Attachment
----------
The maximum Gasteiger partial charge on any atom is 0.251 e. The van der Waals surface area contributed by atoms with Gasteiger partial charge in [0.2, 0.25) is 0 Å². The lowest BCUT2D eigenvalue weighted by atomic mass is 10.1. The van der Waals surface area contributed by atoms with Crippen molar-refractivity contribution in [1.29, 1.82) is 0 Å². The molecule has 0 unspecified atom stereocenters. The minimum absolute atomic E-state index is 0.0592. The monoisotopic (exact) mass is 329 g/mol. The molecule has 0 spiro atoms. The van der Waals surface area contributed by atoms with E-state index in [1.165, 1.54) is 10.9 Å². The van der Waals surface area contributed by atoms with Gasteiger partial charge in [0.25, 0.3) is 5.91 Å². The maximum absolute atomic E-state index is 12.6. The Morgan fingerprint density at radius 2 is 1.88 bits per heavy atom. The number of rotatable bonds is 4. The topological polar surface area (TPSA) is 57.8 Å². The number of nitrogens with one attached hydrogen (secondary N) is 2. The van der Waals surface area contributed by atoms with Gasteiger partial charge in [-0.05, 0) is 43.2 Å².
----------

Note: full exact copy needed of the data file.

The maximum Gasteiger partial charge on any atom is 0.251 e. The van der Waals surface area contributed by atoms with Gasteiger partial charge in [0.2, 0.25) is 0 Å². The lowest BCUT2D eigenvalue weighted by atomic mass is 10.1. The van der Waals surface area contributed by atoms with Crippen molar-refractivity contribution in [1.29, 1.82) is 0 Å². The molecule has 0 unspecified atom stereocenters. The minimum absolute atomic E-state index is 0.0592. The monoisotopic (exact) mass is 329 g/mol. The molecule has 0 spiro atoms. The van der Waals surface area contributed by atoms with E-state index in [1.165, 1.54) is 10.9 Å². The van der Waals surface area contributed by atoms with Gasteiger partial charge in [0.25, 0.3) is 5.91 Å². The maximum absolute atomic E-state index is 12.6. The Morgan fingerprint density at radius 2 is 1.88 bits per heavy atom. The number of rotatable bonds is 4. The topological polar surface area (TPSA) is 57.8 Å². The number of nitrogens with one attached hydrogen (secondary N) is 2. The van der Waals surface area contributed by atoms with Gasteiger partial charge in [-0.05, 0) is 43.2 Å².